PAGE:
Background: An increased prevalence and severity of cutaneous photosensitivity has been recognized in association with human immunodeficiency virus (HIV) infection. However, this disorder remains poorly characterized in terms of its epidemiology, predisposing factors, clinical, and environmental associations.
Methods: To define the risk factors associated with the presence of photosensitivity among HIV-positive individuals, a cross-sectional study of 631 primary patient visits to an urban HIV Dermatology clinic between January 1997 and August 2001, inclusive, was conducted. A multivariate model was fit to estimate adjusted odds ratios for risk factors associated with photosensitivity diagnosis. Subsequently, a case-series of the patients with photosensitivity was reported.
Results: The overall prevalence of photosensitivity was 5.4%, while African-Americans (AA) exhibited a prevalence of 7.3%. In the multivariate model, using highly active anti-retroviral therapy (HAART) (OR=2.82, 95% CI: 1.13, 7.03) and being AA (OR=6.68, 95% CI: 1.56, 28.65) significantly increased the odds of photosensitivity. Patients with photosensitivity were more likely to present during periods of higher ultraviolet (UV) index (P=0.08). Two distinct clinical morphologies were noted: lichenoid and non-lichenoid, eczematous. Sub-morphologies in the non-lichenoid group were suggestive of differences in immunologic profile and estimated UV exposure.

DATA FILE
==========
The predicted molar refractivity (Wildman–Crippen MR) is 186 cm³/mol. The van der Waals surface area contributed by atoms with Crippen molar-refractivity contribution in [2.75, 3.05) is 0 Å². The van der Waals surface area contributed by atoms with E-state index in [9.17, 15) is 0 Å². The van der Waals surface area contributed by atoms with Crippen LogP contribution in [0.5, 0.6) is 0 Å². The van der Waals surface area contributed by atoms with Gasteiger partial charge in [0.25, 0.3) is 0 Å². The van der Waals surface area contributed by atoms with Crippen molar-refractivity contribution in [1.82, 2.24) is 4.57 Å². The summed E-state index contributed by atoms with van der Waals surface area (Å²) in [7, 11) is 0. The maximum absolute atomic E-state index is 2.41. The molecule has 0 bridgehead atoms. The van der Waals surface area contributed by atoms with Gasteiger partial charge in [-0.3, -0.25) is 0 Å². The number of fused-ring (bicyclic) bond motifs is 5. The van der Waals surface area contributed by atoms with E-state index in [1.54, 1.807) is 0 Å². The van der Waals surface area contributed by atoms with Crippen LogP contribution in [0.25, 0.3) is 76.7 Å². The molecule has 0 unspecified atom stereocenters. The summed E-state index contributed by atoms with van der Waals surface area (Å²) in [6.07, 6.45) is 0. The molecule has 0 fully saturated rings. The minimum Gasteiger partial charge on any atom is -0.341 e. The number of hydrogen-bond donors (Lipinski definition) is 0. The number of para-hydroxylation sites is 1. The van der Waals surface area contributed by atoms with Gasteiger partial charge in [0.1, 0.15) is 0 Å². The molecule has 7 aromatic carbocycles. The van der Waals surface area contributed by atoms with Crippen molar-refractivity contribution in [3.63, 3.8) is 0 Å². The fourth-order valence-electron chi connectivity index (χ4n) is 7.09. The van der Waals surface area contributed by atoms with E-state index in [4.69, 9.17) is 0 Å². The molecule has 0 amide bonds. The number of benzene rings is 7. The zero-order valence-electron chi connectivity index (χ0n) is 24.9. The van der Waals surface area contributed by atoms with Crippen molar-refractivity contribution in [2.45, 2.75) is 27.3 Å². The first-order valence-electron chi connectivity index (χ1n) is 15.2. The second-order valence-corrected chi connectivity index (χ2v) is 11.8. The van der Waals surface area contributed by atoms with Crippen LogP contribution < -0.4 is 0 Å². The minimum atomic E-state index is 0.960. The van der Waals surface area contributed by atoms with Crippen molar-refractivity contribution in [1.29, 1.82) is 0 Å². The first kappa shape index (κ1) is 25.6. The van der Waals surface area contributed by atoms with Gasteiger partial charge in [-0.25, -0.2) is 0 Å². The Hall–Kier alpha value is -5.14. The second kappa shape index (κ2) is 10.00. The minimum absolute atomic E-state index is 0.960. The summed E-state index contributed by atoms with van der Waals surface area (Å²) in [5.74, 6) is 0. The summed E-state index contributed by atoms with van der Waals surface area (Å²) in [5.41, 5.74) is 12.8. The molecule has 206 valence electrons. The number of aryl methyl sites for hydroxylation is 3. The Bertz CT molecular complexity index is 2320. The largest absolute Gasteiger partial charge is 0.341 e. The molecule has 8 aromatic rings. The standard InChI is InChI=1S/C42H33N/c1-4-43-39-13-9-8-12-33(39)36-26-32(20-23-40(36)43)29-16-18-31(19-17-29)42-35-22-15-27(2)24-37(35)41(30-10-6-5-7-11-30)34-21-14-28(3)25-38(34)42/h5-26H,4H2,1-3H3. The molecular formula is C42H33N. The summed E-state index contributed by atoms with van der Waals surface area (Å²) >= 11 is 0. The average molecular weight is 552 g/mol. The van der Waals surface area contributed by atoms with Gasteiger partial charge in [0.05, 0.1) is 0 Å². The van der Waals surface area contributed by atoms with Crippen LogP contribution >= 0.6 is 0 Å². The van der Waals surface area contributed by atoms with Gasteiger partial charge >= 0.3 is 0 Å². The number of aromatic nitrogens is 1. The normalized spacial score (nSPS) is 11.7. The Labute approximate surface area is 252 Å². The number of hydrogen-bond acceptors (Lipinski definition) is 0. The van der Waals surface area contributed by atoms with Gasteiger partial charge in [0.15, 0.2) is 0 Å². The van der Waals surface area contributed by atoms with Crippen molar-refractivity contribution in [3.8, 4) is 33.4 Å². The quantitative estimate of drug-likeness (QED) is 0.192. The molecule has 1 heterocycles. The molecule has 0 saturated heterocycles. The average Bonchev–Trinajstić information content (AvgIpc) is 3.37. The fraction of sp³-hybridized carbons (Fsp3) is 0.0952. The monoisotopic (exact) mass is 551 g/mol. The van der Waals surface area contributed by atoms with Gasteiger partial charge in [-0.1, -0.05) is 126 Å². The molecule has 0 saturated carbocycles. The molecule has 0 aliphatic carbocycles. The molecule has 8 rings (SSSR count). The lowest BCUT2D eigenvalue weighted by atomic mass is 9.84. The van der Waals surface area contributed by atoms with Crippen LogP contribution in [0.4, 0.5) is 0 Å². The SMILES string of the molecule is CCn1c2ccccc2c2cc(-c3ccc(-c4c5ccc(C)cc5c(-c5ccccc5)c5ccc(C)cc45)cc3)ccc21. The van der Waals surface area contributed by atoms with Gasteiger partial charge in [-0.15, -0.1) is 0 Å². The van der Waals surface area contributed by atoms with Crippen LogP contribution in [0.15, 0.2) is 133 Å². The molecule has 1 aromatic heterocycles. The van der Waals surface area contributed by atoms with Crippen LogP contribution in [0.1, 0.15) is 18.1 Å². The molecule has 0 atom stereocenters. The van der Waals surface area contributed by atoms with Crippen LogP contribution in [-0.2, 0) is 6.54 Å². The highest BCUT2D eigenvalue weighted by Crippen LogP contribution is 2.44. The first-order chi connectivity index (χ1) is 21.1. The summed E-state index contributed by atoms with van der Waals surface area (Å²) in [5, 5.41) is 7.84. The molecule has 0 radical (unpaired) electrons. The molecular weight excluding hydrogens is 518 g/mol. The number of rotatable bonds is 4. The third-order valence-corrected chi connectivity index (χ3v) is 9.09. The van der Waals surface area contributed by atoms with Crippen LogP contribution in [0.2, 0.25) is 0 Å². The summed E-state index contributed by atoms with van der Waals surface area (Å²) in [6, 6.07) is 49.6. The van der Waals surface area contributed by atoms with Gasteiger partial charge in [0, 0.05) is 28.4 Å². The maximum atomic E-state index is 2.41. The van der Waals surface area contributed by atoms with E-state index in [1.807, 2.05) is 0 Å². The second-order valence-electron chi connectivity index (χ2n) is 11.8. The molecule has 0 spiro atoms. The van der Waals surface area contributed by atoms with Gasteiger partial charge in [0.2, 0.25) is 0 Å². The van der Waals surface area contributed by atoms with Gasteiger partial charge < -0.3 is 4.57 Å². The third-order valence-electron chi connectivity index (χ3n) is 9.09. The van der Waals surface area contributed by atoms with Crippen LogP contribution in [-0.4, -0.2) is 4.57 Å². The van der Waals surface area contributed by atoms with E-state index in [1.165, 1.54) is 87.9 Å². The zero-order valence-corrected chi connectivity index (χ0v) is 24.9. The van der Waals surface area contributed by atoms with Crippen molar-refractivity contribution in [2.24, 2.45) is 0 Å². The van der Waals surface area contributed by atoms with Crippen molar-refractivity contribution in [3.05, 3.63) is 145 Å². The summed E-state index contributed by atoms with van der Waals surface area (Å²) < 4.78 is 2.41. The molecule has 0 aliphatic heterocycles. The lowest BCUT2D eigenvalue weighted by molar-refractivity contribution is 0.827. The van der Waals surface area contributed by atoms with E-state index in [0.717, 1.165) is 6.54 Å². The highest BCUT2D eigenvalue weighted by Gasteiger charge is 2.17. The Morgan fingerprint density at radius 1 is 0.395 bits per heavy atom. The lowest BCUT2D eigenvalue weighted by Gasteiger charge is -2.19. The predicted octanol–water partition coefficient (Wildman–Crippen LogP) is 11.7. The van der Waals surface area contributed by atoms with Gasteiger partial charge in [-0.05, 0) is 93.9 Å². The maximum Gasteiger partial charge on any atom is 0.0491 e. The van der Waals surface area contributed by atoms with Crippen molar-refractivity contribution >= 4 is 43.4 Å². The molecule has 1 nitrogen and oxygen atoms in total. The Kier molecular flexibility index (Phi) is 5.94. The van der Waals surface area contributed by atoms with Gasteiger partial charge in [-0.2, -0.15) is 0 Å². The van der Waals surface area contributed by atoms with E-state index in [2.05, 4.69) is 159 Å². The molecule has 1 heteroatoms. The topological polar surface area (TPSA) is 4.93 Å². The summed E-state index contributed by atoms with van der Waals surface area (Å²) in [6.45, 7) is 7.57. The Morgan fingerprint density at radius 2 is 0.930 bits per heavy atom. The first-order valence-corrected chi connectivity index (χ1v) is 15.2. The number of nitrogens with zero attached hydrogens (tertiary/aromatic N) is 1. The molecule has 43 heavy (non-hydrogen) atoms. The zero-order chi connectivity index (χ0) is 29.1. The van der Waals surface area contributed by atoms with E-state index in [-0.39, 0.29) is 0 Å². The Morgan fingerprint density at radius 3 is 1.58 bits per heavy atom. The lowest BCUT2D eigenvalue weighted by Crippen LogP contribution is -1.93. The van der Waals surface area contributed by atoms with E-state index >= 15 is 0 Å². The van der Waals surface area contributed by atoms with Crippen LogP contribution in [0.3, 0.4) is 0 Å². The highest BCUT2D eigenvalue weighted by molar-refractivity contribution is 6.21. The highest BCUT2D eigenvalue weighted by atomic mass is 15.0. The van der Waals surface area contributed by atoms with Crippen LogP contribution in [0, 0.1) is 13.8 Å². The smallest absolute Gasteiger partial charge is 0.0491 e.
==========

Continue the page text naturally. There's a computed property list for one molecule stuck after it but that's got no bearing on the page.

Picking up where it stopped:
Conclusion: Photosensitivity associated with HIV infection is an increasingly recognized dermatologic condition with a heterogeneous clinical presentation. AA ethnicity and HAART were independent indicators for the diagnosis of photosensitivity, whereas CD4+ and UV exposure had non-significant associations. The subtleties in these and other clinical variables may directly aid in the recognition and diagnosis of this poorly characterized disorder.